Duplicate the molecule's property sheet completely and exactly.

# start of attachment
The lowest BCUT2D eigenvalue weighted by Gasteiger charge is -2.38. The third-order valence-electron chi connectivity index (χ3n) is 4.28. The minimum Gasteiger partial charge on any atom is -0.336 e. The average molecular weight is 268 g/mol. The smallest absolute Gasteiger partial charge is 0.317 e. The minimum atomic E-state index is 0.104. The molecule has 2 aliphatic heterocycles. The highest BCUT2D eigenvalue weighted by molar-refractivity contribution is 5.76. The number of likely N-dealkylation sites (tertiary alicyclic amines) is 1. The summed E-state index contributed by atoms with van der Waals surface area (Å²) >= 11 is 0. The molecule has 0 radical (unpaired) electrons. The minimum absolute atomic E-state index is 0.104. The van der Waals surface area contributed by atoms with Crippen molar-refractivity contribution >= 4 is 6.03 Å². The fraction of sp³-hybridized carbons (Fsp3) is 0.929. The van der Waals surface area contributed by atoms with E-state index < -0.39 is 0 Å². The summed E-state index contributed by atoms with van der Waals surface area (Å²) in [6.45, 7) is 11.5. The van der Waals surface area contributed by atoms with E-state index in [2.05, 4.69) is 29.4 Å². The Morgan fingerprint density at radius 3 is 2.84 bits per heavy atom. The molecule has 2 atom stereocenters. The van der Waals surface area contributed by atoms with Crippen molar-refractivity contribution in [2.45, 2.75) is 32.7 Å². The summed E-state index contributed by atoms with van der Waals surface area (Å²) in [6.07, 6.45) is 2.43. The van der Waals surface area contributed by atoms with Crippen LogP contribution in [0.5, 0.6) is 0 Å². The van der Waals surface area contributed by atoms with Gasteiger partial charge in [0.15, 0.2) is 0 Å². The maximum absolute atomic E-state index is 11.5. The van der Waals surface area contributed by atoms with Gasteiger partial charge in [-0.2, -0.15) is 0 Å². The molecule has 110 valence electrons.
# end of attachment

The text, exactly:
The lowest BCUT2D eigenvalue weighted by Gasteiger charge is -2.38. The third-order valence-electron chi connectivity index (χ3n) is 4.28. The minimum Gasteiger partial charge on any atom is -0.336 e. The average molecular weight is 268 g/mol. The smallest absolute Gasteiger partial charge is 0.317 e. The minimum atomic E-state index is 0.104. The molecule has 2 aliphatic heterocycles. The highest BCUT2D eigenvalue weighted by molar-refractivity contribution is 5.76. The number of likely N-dealkylation sites (tertiary alicyclic amines) is 1. The summed E-state index contributed by atoms with van der Waals surface area (Å²) >= 11 is 0. The molecule has 0 radical (unpaired) electrons. The minimum absolute atomic E-state index is 0.104. The van der Waals surface area contributed by atoms with Crippen molar-refractivity contribution >= 4 is 6.03 Å². The fraction of sp³-hybridized carbons (Fsp3) is 0.929. The van der Waals surface area contributed by atoms with E-state index < -0.39 is 0 Å². The summed E-state index contributed by atoms with van der Waals surface area (Å²) in [6.45, 7) is 11.5. The van der Waals surface area contributed by atoms with E-state index in [2.05, 4.69) is 29.4 Å². The Morgan fingerprint density at radius 3 is 2.84 bits per heavy atom. The molecule has 2 atom stereocenters. The van der Waals surface area contributed by atoms with Crippen molar-refractivity contribution in [2.45, 2.75) is 32.7 Å². The summed E-state index contributed by atoms with van der Waals surface area (Å²) in [6.07, 6.45) is 2.43. The van der Waals surface area contributed by atoms with Crippen LogP contribution in [0.5, 0.6) is 0 Å². The van der Waals surface area contributed by atoms with Gasteiger partial charge in [0.15, 0.2) is 0 Å². The maximum absolute atomic E-state index is 11.5. The van der Waals surface area contributed by atoms with Gasteiger partial charge in [-0.2, -0.15) is 0 Å². The molecule has 110 valence electrons.